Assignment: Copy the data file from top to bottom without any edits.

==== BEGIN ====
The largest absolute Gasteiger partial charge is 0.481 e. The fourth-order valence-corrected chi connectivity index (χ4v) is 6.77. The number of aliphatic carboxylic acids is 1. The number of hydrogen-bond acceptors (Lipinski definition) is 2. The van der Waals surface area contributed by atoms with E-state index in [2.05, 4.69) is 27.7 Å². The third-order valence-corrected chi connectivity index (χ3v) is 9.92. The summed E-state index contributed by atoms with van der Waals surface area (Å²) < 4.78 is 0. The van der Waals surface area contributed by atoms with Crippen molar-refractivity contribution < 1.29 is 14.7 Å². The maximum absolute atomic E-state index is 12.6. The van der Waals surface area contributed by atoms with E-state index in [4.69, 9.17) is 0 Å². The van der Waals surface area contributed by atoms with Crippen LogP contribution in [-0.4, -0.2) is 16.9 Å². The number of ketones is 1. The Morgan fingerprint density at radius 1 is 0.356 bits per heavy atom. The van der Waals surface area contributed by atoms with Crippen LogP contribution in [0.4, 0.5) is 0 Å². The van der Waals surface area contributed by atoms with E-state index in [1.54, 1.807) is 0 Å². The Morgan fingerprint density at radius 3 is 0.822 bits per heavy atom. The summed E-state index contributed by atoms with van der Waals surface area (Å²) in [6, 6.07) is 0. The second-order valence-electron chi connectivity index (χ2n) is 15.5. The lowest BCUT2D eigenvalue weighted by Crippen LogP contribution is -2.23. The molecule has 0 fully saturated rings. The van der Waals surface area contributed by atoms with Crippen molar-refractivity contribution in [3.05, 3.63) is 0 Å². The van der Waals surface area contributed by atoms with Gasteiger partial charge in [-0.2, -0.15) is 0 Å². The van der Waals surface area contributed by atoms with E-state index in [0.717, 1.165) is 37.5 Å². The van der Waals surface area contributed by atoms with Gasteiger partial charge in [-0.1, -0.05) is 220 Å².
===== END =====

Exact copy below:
The largest absolute Gasteiger partial charge is 0.481 e. The fourth-order valence-corrected chi connectivity index (χ4v) is 6.77. The number of aliphatic carboxylic acids is 1. The number of hydrogen-bond acceptors (Lipinski definition) is 2. The van der Waals surface area contributed by atoms with E-state index in [2.05, 4.69) is 27.7 Å². The third-order valence-corrected chi connectivity index (χ3v) is 9.92. The summed E-state index contributed by atoms with van der Waals surface area (Å²) < 4.78 is 0. The van der Waals surface area contributed by atoms with Crippen molar-refractivity contribution < 1.29 is 14.7 Å². The maximum absolute atomic E-state index is 12.6. The van der Waals surface area contributed by atoms with E-state index in [4.69, 9.17) is 0 Å². The van der Waals surface area contributed by atoms with Crippen LogP contribution in [-0.4, -0.2) is 16.9 Å². The number of ketones is 1. The Morgan fingerprint density at radius 1 is 0.356 bits per heavy atom. The van der Waals surface area contributed by atoms with Crippen LogP contribution in [0.4, 0.5) is 0 Å². The van der Waals surface area contributed by atoms with E-state index in [1.54, 1.807) is 0 Å². The Morgan fingerprint density at radius 3 is 0.822 bits per heavy atom. The summed E-state index contributed by atoms with van der Waals surface area (Å²) in [6, 6.07) is 0. The second-order valence-electron chi connectivity index (χ2n) is 15.5. The lowest BCUT2D eigenvalue weighted by Crippen LogP contribution is -2.23. The molecule has 0 fully saturated rings. The van der Waals surface area contributed by atoms with Crippen molar-refractivity contribution in [3.05, 3.63) is 0 Å². The van der Waals surface area contributed by atoms with Gasteiger partial charge in [-0.2, -0.15) is 0 Å². The van der Waals surface area contributed by atoms with E-state index in [0.717, 1.165) is 37.5 Å². The van der Waals surface area contributed by atoms with Gasteiger partial charge in [-0.1, -0.05) is 220 Å².